The newest trend among filmmakers: Take a musician’s catalog and use the songs to inform the story.
We saw it with the Beatles and “Yesterday.” Now, we’re getting George Michael’s oeuvre with “Last Christmas.”
The song exists turns up just about everywhere in Paul Feig’s rom-com, but it’s ably abetted by several non-holiday offerings.
The premise? A Christmas store worker (Emilia Clarke) has difficulty following through with everything. She botches relationships, can’t follow simple directions and doesn’t know where she’s sleeping from night to night.
In short, she’s a mess. And then she meets a hunky stranger (Henry Golding) who gives her reason to straighten up and live right. There’s the hint of a relationship but just when she gets too close, he pulls away. What’s the reason?
Feig tosses out potential answers as the smitten Kate finds ways to deal with her problems. Golding’s Tom is almost too good to be true. He helps the homeless, operates without a phone, and prompts others to “look up” just when life seems too unbearable.
Kate has strained relationships with her mother (Emma Thompson, who also wrote the screenplay), her sister (Lydia Leonard) and her boss (Michelle Yeoh). They don’t like her inability to focus and wonder what might signal a turning point.
Unlike the Hallmark films this seems to resemble, “Last Christmas” spends too much time making Golding seem mysterious. Instead of letting those “meet cute” moments resonate, Feig allows them to slip by while Kate fails at an ice skating audition, alienates her sister and botches bonding moments with mom.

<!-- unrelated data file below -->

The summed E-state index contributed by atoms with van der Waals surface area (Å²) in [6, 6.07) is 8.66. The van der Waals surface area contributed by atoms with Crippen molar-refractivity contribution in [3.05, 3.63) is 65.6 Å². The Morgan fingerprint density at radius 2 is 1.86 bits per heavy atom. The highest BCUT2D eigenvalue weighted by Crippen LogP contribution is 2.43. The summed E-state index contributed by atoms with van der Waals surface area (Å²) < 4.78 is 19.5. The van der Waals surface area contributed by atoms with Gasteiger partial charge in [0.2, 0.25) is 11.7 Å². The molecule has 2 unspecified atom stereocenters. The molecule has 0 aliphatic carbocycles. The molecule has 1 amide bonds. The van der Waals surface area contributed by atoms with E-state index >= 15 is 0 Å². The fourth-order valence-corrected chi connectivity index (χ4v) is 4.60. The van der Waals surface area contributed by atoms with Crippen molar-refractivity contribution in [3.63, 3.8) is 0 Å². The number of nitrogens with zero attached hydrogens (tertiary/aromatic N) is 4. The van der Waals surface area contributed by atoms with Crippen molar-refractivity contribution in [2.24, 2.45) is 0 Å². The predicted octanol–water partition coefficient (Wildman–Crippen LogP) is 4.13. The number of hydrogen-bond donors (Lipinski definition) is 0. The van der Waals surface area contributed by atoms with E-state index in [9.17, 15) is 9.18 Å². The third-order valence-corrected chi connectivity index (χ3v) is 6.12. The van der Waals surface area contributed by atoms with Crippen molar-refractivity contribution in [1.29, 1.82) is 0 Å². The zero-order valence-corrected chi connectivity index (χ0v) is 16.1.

Even her work ethic needs change. Feig tosses in those Michael songs with abandon (wait for “Faith”) and lets Thompson do more mugging than a writer really should.
Golding and Clarke are cute but both of them have been down this road before and gotten better results.
Here, “Last Christmas” seems to go on forever, despite its holiday transformation vibe. Clarke is great at these roles (she should really follow Audrey Hepburn’s career path) but this one presses the quirky button too often, even for Golding’s good.
When the secret is revealed, you’ll feel cheated – not because it’s lame but because you should have seen it coming the minute Golding showed up.
Hearing Michael’s voice is probably the film’s greatest reason for being. An Elton John-like biopic (with Adam Lambert in the leading role) comes to mind several times throughout “Last Christmas,” but it doesn’t cover the familiar scent of “Last Christmas.”
Like a gift shop teeming with potpourri and mulled cider, this is like decorating before Halloween – too much.